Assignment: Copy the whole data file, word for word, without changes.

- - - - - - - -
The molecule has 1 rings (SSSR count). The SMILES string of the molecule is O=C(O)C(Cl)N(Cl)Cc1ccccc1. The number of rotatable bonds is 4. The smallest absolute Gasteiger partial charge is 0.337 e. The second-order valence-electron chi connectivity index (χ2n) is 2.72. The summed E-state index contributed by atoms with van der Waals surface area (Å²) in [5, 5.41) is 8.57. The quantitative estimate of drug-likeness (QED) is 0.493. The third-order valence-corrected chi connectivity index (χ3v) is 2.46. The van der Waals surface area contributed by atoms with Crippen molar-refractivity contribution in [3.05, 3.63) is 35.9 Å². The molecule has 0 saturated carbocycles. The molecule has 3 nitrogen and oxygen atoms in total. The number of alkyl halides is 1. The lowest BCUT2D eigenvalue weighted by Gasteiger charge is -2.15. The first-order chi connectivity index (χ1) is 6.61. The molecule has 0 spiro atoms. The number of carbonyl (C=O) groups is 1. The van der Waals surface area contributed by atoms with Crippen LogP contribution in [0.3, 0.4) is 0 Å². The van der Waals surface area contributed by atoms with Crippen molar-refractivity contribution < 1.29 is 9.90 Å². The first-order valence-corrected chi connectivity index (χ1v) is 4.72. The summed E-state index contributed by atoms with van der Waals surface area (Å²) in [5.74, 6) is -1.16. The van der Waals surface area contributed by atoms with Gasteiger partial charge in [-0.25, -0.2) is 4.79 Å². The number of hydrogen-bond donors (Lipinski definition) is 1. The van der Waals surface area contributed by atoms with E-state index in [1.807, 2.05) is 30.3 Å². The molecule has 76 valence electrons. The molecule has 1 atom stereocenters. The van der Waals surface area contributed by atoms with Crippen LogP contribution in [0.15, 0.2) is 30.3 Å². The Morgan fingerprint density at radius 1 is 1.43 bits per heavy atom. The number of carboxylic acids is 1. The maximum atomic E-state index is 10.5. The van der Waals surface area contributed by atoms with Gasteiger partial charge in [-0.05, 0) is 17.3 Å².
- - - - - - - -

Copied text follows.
The molecule has 1 rings (SSSR count). The SMILES string of the molecule is O=C(O)C(Cl)N(Cl)Cc1ccccc1. The number of rotatable bonds is 4. The smallest absolute Gasteiger partial charge is 0.337 e. The second-order valence-electron chi connectivity index (χ2n) is 2.72. The summed E-state index contributed by atoms with van der Waals surface area (Å²) in [5, 5.41) is 8.57. The quantitative estimate of drug-likeness (QED) is 0.493. The third-order valence-corrected chi connectivity index (χ3v) is 2.46. The van der Waals surface area contributed by atoms with Crippen molar-refractivity contribution in [3.05, 3.63) is 35.9 Å². The molecule has 0 saturated carbocycles. The molecule has 3 nitrogen and oxygen atoms in total. The number of alkyl halides is 1. The lowest BCUT2D eigenvalue weighted by Gasteiger charge is -2.15. The first-order chi connectivity index (χ1) is 6.61. The molecule has 0 spiro atoms. The number of carbonyl (C=O) groups is 1. The van der Waals surface area contributed by atoms with Crippen LogP contribution in [0.3, 0.4) is 0 Å². The van der Waals surface area contributed by atoms with Crippen molar-refractivity contribution < 1.29 is 9.90 Å². The first-order valence-corrected chi connectivity index (χ1v) is 4.72. The summed E-state index contributed by atoms with van der Waals surface area (Å²) in [5.74, 6) is -1.16. The van der Waals surface area contributed by atoms with Gasteiger partial charge in [-0.25, -0.2) is 4.79 Å². The number of hydrogen-bond donors (Lipinski definition) is 1. The van der Waals surface area contributed by atoms with E-state index in [1.807, 2.05) is 30.3 Å². The molecule has 76 valence electrons. The molecule has 1 atom stereocenters. The van der Waals surface area contributed by atoms with Crippen LogP contribution in [0.15, 0.2) is 30.3 Å². The Morgan fingerprint density at radius 1 is 1.43 bits per heavy atom. The number of carboxylic acids is 1. The maximum atomic E-state index is 10.5. The van der Waals surface area contributed by atoms with Gasteiger partial charge in [-0.05, 0) is 17.3 Å².